### Sequence similarity search remotely by batch, on the online public NCBI databases

#### When batch blast is useful

Comparing many sequences (queries) at a time to the NCBI public databases saves time compared to performing repeated searches for each different queries, and has the advantage of comparing to the most up to date version of the public databases. It is unfortunately not possible to perform this task directly from the online access of the various BLAST programs offered on the BLAST NCBI website. The commandline programs written by the NCBI team must be run from the terminal to complete this type of batch similarity search, and the main commands and steps are detailed here.

#### Batch blast at the QCBS

As part of a collaborative project undertaken by a team of QCBS researchers, we aimed at isolating from the NCBI databases the orthologs of 29 different genes in 94 different species where the genome or transcriptome is partially sequences. We would soon realized that performing these searches, and downloading the best hits cannot not quickly done by multiple copying and pasting. The steps described below were done on Mac OS X 10.6.8, in summer 2012.

BLAST+, the new version of the BLAST programs written by NCBI with improved performance and speed now allows batch blast to be performed from your computer to the online NCBI databases. It is available for download on this NCBI ftp page. At the time, ncbi-blast-2.2.26+-universal-macosx.tar.gz was downloaded, but it is frequently updated

As explained in the BLAST+ installation instructions pages (UNIX and MAC or Windows PC), to unzip and install the program file, open the terminal, change directory until you are in the same location as the zipped file, and type the command (on a Mac):

tar xvpf ncbi-blast-2.2.26+-universal-macosx.tar.gz

The program is now installed on your computer.

To run one of the BLAST programs (blastp, blastn, blastx…), change directory to where the BLAST+ program is located. For instance, /Applications/ncbi-blast-2.2.26+/bin.

To know the command that will be useful for your search, read the LAST+ user manual, the commanline manual, and consult the help menu for the program you want to use. To know more on the meaning of output statistics, read this NCBI tutorial For instance:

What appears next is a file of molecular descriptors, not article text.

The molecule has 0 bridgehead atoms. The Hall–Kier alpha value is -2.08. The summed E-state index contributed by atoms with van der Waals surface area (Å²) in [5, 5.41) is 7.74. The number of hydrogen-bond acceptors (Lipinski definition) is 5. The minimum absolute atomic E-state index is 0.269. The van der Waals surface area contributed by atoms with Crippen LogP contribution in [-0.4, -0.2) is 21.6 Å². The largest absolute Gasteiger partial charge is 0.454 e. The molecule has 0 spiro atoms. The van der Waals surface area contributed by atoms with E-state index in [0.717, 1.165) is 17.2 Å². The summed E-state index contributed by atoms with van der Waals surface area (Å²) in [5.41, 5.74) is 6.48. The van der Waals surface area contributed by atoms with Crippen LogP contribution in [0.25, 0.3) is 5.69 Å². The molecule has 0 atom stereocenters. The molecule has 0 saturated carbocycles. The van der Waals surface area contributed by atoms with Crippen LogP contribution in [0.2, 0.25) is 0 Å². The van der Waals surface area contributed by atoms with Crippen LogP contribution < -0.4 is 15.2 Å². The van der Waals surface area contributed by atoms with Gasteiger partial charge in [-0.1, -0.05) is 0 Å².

./blastp –help

Read carefully all the options, and launch the command! For instance, if the objective is to find, among the set of amino acid sequence from Aspergillus fumigatus in the non-redundant (nr) database, those that are similar to a set of 32 different Schizosaccharomyces pombe proteins that you have saved in fasta format txt file, the command typed may be:

./blastp -evalue 1e-20 -max_target_seqs 1 -db nr -query /Users/yourusernam/Documents/Folder1/Folder1_1/Folder1_1_1/Schizosaccharomyces_pombe.fasta -entrez_query "Aspergillus fumigatus[Organism]" -out /Users/yourusernam/Documents/Folder1/Folder1_1/Folder1_1_1/Aspergillus_fumigatus_blast.output.txt -remote

If the desired output has to have only the query name, the sequence database name, the e-value, and the number of identical sites, the following options can be added at the end of the command:

-outfmt '6 qseqid sseqid evalue nident'

All this into one command:

./blastp -evalue 1e-20 -max_target_seqs 1 -db nr -query /Users/yourusernam/Documents/Folder1/Folder1_1/Folder1_1_1/Schizosaccharomyces_pombe.fasta -entrez_query "Aspergillus fumigatus[Organism]" -out /Users/yourusernam/Documents/Folder1/Folder1_1/Folder1_1_1/Aspergillus_fumigatus_blast.output.txt -remote -outfmt '6 qseqid sseqid evalue nident'

Here, we needed to extract only the gi number, that would be used to retreieve the sequence from NCBI Batch Entrez. The following command extracts the second field (-f 2), where the fields are delimited by the sign “|” (-d “|”), to a new txt file entitled Aspergillus_fumigatus_blast.output.list.onlygi.txt .

cut -f 2 -d "|" Aspergillus_fumigatus_blast.output.txt > ../onlygi/Aspergillus_fumigatus_blast.output.list.onlygi.txt
##### Another useful command

Saving comma or tab separated values files from the MAC OS 10.6.8 often introduced end of line characters (^M) problematic for manipulating txt files. Applying the following command can delete the ^M characters, and make the file readable for most programs.

tr '\r' '\n' < filename.txt > filename_nolineend.txt

#### Conclusion

These steps allow the retrieval of the sequences of the best hit to a large number of initial sequences.